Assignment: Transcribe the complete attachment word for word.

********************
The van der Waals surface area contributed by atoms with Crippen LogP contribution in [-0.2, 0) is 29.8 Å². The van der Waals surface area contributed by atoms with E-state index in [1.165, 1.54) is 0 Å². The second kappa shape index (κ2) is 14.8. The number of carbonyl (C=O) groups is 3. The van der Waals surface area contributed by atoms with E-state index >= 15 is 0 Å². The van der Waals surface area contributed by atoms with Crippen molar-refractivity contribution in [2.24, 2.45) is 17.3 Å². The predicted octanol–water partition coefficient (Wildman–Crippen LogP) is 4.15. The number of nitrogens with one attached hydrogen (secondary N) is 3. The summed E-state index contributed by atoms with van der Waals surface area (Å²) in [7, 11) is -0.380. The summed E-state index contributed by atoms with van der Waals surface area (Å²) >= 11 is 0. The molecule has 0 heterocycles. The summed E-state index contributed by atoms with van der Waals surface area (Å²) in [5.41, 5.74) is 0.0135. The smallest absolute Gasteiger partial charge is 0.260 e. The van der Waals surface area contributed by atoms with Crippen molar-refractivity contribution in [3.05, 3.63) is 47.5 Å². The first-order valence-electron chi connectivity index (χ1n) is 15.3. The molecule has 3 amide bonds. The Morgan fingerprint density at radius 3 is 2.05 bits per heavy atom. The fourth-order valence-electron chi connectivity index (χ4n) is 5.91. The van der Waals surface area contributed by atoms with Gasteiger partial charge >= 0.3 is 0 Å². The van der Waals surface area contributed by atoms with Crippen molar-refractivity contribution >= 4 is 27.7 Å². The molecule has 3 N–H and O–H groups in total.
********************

The van der Waals surface area contributed by atoms with Crippen LogP contribution in [-0.2, 0) is 29.8 Å². The van der Waals surface area contributed by atoms with E-state index in [1.165, 1.54) is 0 Å². The second kappa shape index (κ2) is 14.8. The number of carbonyl (C=O) groups is 3. The van der Waals surface area contributed by atoms with E-state index >= 15 is 0 Å². The van der Waals surface area contributed by atoms with Crippen molar-refractivity contribution in [2.24, 2.45) is 17.3 Å². The predicted octanol–water partition coefficient (Wildman–Crippen LogP) is 4.15. The number of nitrogens with one attached hydrogen (secondary N) is 3. The summed E-state index contributed by atoms with van der Waals surface area (Å²) in [7, 11) is -0.380. The summed E-state index contributed by atoms with van der Waals surface area (Å²) >= 11 is 0. The molecule has 0 heterocycles. The summed E-state index contributed by atoms with van der Waals surface area (Å²) in [5.41, 5.74) is 0.0135. The smallest absolute Gasteiger partial charge is 0.260 e. The van der Waals surface area contributed by atoms with Crippen molar-refractivity contribution in [3.05, 3.63) is 47.5 Å². The first-order valence-electron chi connectivity index (χ1n) is 15.3. The molecule has 3 amide bonds. The Morgan fingerprint density at radius 3 is 2.05 bits per heavy atom. The fourth-order valence-electron chi connectivity index (χ4n) is 5.91. The van der Waals surface area contributed by atoms with Gasteiger partial charge >= 0.3 is 0 Å². The van der Waals surface area contributed by atoms with Crippen molar-refractivity contribution >= 4 is 27.7 Å². The molecule has 3 N–H and O–H groups in total.